Comparison of VDR Expression and Blood Vitamin D 1.25 (OH)2 Level between Cervical Cancer Patients and Normal Women

Brahmana Askandar, Very Great Ekaputra, Teuku Mirza Iskandar


Background: Vitamin D and its receptor (VDR) play a crucial role in the development of gynecological cancers. This study aims to evaluate the VDR expression and blood vitamin D 1.25 (OH)2 levels in cervical cancer patients and healthy women.

Methods: This is a cross-sectional study. In vitro quantitative examination (ELISA) was used for the measurement of vitamin D 1.25 (OH)2 and Sandwich-ELISA was applied for quantitative determination in vitro concentration of Human VDR in serum.

Results: The number of research subjects consisting of 20 cervical cancer patients based on clinical and histopathological results and 20 women without cervical cancer based on clinical and pap smear results. The mean vitamin D 1.25 (OH)2 levels in the cervical cancer group of 209.23 ± 71.476 pg/mL were significantly lower than in the group of normal women of 339.79 ± 139.003 pg/mL (P=.001). The mean VDR expression in the cervical cancer group of 5.38 ± 5.478 ng/mL was significantly higher than the group of normal women of 1.89 ± 1.657 ng/mL (P=.018). The best cut-off value for vitamin D levels is 239.25 pg/mL (sensitivity 70% and specificity 75%). The cut-off value for VDR expression is 2.23 ng/mL (sensitivity 60% and specificity 75%). Low vitamin D levels increase the risk of cervical cancer incidence by 2.7 times greater, and an increase in VDR expression increases the risk of cervical cancer incidence 2 times greater.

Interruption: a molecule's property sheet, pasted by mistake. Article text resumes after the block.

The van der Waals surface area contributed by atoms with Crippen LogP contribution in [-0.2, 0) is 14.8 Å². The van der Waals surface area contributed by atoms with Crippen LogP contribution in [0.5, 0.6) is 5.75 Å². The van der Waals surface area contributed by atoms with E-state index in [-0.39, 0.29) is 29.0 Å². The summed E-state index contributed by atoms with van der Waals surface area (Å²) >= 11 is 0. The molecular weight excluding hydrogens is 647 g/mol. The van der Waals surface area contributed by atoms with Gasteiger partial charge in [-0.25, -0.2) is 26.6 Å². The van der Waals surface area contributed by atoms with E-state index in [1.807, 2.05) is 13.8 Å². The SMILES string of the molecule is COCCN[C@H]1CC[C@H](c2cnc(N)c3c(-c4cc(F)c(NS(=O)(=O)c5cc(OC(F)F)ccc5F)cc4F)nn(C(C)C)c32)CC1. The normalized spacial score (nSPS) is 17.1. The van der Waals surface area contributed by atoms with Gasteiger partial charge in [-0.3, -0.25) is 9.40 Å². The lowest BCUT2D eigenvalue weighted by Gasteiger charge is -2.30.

Conclusions: The study results indicated a higher expression of VDR and lower levels of vitamin D 1.25 (OH)2 in cervical cancer compared to normal women. Low levels of vitamin D increase the risk of cervical cancer incidence by 2.7 times greater, and higher VDR expression increases the risk of cervical cancer incidence 2 times greater.


cervical cancer, VDR, vitamin D 1.25(OH)2


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DOI: 10.33371/ijoc.v14i3.719

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